Phosphorescent lights bleed white. The room is so well lit that she’d be hard-pressed to find so much as a single shadow. After scrutinizing the book, Jane again sets it aside. She leaves the room to get a drink of water, and when she returns she notices a mural shimmering on the wall opposite the chair. A woman on a horse points to a vaguely Ancient Near Eastern city in flames. Cherubim hover over the woman and drape a cape–conspicuously shaped and textured like a vagina–over her.
The woman on the horse looks familiar, but Jane can’t place her. That likeness. She’s seen it somewhere.
She taps her cheeks with her fingertips and drags them down her chin and neck, stops them on her collar bone. She taps it. She taps it. It sounds hollow, hollow.
That mural, it … Is it new? She vaguely remembers a door. Somewhere. She vaguely remembers the door and somehow, for some reason, associates it with fear.
But then … She dismisses the thought. Her house is an impenetrable cube. No need for a door, she’d told the construction crew before they set out to build the cube around her. No need even for a window, she’d said. I can make both if I want to, she’d said, but I don’t really foresee a situation in which I’d want either a door or a window.
Then she remembers the construction crew. It hadn’t occurred to her then, but it occurs to her now: they weren’t wearing top hats or denim shirts or pants. They weren’t wearing belts or carrying tools. They were dressed in scrubs and white lab coats. And they were depositing and rearranging textures onto paper attached to clipboards while she spoke. And the foreman had a laughable combover. When he spoke, he sort of sung and spit out words and sentences in a nasally and low voice.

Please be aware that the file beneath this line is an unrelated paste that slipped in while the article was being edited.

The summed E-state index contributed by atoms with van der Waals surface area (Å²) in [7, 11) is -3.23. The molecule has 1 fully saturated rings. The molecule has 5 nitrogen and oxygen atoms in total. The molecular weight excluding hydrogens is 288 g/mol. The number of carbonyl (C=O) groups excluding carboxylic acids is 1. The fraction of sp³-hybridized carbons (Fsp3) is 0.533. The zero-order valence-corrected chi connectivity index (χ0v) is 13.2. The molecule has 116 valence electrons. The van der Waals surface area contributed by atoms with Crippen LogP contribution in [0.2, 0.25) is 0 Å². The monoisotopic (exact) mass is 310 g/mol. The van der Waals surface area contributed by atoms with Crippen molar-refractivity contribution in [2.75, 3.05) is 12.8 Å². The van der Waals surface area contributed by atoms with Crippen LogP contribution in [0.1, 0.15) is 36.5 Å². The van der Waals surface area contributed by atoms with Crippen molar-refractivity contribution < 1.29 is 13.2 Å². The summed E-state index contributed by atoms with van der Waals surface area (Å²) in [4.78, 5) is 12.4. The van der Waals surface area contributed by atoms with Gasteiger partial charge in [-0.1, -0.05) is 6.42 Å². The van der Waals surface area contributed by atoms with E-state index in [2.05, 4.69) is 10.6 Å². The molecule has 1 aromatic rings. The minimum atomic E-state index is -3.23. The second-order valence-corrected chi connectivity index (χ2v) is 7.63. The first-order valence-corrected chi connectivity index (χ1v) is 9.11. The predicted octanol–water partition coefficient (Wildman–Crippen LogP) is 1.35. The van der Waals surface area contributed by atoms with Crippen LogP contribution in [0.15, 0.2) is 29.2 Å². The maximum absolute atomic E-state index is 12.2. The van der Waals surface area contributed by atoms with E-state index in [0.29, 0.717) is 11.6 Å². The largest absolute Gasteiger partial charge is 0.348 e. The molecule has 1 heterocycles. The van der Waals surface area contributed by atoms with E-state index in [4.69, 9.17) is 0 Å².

But then … But so who can trust memories, anyway? Jane Doe knows as well as anyone that memories can’t be trusted. Trust your memories and you might as well take a blade to the veins in your forearms.
Someone had told her that. But who? And is it even correct, and is it even verbatim—isn’t it more like, “trusting your memories is why you took a blade to your forearms”?
But then … But so who can trust memories, anyway?
She backs up and falls into the chair and pulls the book onto her lap. She flips through it, searches for patterns in the textures of the pulp compressed into, and forming, the paper. She searches. But she hasn’t yet discerned a pattern.
All patterns are discernible. She knows that. Chance isn’t responsible for anything. It’s not even an ontological concern. It’s only a product of the brain, that piece of untrustworthy meat lodged in everyone’s skulls. Of that, she’s certain.
Dislodging thoughts from the meat in her skull, Jane Doe sits in a chair beside a framed painting in a dimly lit room. A book in her lap is open to a chapter composed of photographs of aborted fetuses. She turns the page and scans the photographs. Her eyes bounce up and down, up and down, as if she’s reading Kenji and Kanji.
The framed painting to her right depicts a pregnant woman. She’s naked, the woman, and she appears no taller than a four year old child. Her stomach is bloated and corpse colored—green and purple, black and red. And she’s sitting on a man’s lap. The man is adult-sized. He’s wearing a suit and a tie, and a mustache obscures his upper lip. Motion lines, meant to depict movement, surround his leg, creating, or trying to create, the impression that the man is bouncing the pregnant, child-sized woman on his knee. On a banner above the man, in perfect calligraphy, reads, “Beware, the hills of Zoar.”